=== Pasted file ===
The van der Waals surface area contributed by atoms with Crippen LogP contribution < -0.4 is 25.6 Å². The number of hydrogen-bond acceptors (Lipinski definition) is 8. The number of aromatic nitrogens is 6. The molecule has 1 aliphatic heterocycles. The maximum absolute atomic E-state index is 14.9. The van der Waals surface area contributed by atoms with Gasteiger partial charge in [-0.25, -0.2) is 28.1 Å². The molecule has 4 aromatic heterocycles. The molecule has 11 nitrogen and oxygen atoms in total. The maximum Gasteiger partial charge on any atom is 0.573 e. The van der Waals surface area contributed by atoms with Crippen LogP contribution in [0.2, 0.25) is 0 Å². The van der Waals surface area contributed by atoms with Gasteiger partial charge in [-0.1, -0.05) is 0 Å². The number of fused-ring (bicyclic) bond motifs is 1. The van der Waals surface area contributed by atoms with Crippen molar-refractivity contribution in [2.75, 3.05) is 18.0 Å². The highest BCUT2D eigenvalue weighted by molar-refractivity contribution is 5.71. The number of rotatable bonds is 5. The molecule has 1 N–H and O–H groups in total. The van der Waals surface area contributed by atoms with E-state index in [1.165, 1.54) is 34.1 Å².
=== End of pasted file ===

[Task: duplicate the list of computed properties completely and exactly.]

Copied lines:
The van der Waals surface area contributed by atoms with Crippen LogP contribution < -0.4 is 25.6 Å². The number of hydrogen-bond acceptors (Lipinski definition) is 8. The number of aromatic nitrogens is 6. The molecule has 1 aliphatic heterocycles. The maximum absolute atomic E-state index is 14.9. The van der Waals surface area contributed by atoms with Gasteiger partial charge in [-0.25, -0.2) is 28.1 Å². The molecule has 4 aromatic heterocycles. The molecule has 11 nitrogen and oxygen atoms in total. The maximum Gasteiger partial charge on any atom is 0.573 e. The van der Waals surface area contributed by atoms with Crippen LogP contribution in [0.2, 0.25) is 0 Å². The van der Waals surface area contributed by atoms with Gasteiger partial charge in [-0.1, -0.05) is 0 Å². The number of fused-ring (bicyclic) bond motifs is 1. The van der Waals surface area contributed by atoms with Crippen molar-refractivity contribution in [2.75, 3.05) is 18.0 Å². The highest BCUT2D eigenvalue weighted by molar-refractivity contribution is 5.71. The number of rotatable bonds is 5. The molecule has 1 N–H and O–H groups in total. The van der Waals surface area contributed by atoms with E-state index in [1.165, 1.54) is 34.1 Å².